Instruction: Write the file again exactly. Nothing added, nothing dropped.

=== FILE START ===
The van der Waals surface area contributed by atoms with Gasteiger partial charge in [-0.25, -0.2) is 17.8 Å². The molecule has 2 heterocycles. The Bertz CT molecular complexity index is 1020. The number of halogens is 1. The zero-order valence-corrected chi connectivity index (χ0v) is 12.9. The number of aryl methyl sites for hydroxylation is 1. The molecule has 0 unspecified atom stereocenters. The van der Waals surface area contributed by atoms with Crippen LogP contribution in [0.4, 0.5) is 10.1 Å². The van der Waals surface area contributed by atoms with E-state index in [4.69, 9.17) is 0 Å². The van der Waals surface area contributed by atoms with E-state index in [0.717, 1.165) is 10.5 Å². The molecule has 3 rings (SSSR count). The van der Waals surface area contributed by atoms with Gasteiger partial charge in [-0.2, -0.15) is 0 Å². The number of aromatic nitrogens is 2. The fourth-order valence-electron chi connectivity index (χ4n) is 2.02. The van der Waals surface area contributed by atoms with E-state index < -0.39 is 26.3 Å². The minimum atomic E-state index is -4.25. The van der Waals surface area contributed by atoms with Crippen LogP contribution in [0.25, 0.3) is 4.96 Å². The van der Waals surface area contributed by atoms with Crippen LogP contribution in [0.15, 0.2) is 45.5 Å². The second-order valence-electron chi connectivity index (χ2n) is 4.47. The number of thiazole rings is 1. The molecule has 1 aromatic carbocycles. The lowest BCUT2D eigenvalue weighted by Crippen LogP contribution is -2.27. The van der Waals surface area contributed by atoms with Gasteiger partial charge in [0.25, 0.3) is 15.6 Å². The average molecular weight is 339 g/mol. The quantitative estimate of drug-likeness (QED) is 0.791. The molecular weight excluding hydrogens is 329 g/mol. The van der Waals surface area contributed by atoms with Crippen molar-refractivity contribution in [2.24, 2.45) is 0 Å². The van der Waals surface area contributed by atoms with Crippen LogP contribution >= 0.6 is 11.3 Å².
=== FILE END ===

The van der Waals surface area contributed by atoms with Gasteiger partial charge in [-0.25, -0.2) is 17.8 Å². The molecule has 2 heterocycles. The Bertz CT molecular complexity index is 1020. The number of halogens is 1. The zero-order valence-corrected chi connectivity index (χ0v) is 12.9. The number of aryl methyl sites for hydroxylation is 1. The molecule has 0 unspecified atom stereocenters. The van der Waals surface area contributed by atoms with Crippen LogP contribution in [0.4, 0.5) is 10.1 Å². The van der Waals surface area contributed by atoms with E-state index in [4.69, 9.17) is 0 Å². The van der Waals surface area contributed by atoms with E-state index in [0.717, 1.165) is 10.5 Å². The molecule has 3 rings (SSSR count). The van der Waals surface area contributed by atoms with Gasteiger partial charge in [-0.2, -0.15) is 0 Å². The number of aromatic nitrogens is 2. The fourth-order valence-electron chi connectivity index (χ4n) is 2.02. The van der Waals surface area contributed by atoms with E-state index < -0.39 is 26.3 Å². The minimum atomic E-state index is -4.25. The van der Waals surface area contributed by atoms with Crippen LogP contribution in [0.25, 0.3) is 4.96 Å². The van der Waals surface area contributed by atoms with Crippen LogP contribution in [0.15, 0.2) is 45.5 Å². The second-order valence-electron chi connectivity index (χ2n) is 4.47. The number of thiazole rings is 1. The molecule has 1 aromatic carbocycles. The lowest BCUT2D eigenvalue weighted by Crippen LogP contribution is -2.27. The van der Waals surface area contributed by atoms with Gasteiger partial charge in [0.25, 0.3) is 15.6 Å². The average molecular weight is 339 g/mol. The quantitative estimate of drug-likeness (QED) is 0.791. The molecular weight excluding hydrogens is 329 g/mol. The van der Waals surface area contributed by atoms with Crippen molar-refractivity contribution in [2.24, 2.45) is 0 Å². The van der Waals surface area contributed by atoms with Crippen LogP contribution >= 0.6 is 11.3 Å².